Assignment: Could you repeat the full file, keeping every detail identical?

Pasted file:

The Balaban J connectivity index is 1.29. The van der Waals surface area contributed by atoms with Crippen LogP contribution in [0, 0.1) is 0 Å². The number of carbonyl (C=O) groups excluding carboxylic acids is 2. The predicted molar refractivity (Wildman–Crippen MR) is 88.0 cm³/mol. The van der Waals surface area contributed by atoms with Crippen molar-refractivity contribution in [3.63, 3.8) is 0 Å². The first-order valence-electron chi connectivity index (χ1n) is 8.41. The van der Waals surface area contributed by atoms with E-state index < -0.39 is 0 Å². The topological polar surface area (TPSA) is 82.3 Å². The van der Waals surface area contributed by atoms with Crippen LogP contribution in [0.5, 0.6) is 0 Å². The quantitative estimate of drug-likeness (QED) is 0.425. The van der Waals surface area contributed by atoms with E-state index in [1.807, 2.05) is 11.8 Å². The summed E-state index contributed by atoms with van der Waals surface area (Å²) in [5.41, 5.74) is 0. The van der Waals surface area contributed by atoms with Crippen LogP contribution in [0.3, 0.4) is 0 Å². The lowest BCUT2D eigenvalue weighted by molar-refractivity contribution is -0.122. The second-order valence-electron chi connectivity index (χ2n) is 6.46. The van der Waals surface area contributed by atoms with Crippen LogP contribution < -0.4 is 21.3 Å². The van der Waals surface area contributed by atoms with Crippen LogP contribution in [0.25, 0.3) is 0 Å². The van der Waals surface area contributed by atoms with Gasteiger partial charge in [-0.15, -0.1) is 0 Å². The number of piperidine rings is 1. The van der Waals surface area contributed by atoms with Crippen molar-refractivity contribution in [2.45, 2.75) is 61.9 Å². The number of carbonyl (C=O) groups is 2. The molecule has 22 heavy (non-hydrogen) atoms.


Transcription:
The Balaban J connectivity index is 1.29. The van der Waals surface area contributed by atoms with Crippen LogP contribution in [0, 0.1) is 0 Å². The number of carbonyl (C=O) groups excluding carboxylic acids is 2. The predicted molar refractivity (Wildman–Crippen MR) is 88.0 cm³/mol. The van der Waals surface area contributed by atoms with Crippen molar-refractivity contribution in [3.63, 3.8) is 0 Å². The first-order valence-electron chi connectivity index (χ1n) is 8.41. The van der Waals surface area contributed by atoms with E-state index < -0.39 is 0 Å². The topological polar surface area (TPSA) is 82.3 Å². The van der Waals surface area contributed by atoms with Crippen LogP contribution in [0.5, 0.6) is 0 Å². The quantitative estimate of drug-likeness (QED) is 0.425. The van der Waals surface area contributed by atoms with E-state index in [1.807, 2.05) is 11.8 Å². The summed E-state index contributed by atoms with van der Waals surface area (Å²) in [5.41, 5.74) is 0. The van der Waals surface area contributed by atoms with Crippen LogP contribution in [0.3, 0.4) is 0 Å². The lowest BCUT2D eigenvalue weighted by molar-refractivity contribution is -0.122. The second-order valence-electron chi connectivity index (χ2n) is 6.46. The van der Waals surface area contributed by atoms with Crippen LogP contribution < -0.4 is 21.3 Å². The van der Waals surface area contributed by atoms with Crippen LogP contribution in [0.25, 0.3) is 0 Å². The van der Waals surface area contributed by atoms with Gasteiger partial charge in [-0.15, -0.1) is 0 Å². The number of piperidine rings is 1. The van der Waals surface area contributed by atoms with Crippen molar-refractivity contribution in [2.45, 2.75) is 61.9 Å². The number of carbonyl (C=O) groups is 2. The molecule has 22 heavy (non-hydrogen) atoms.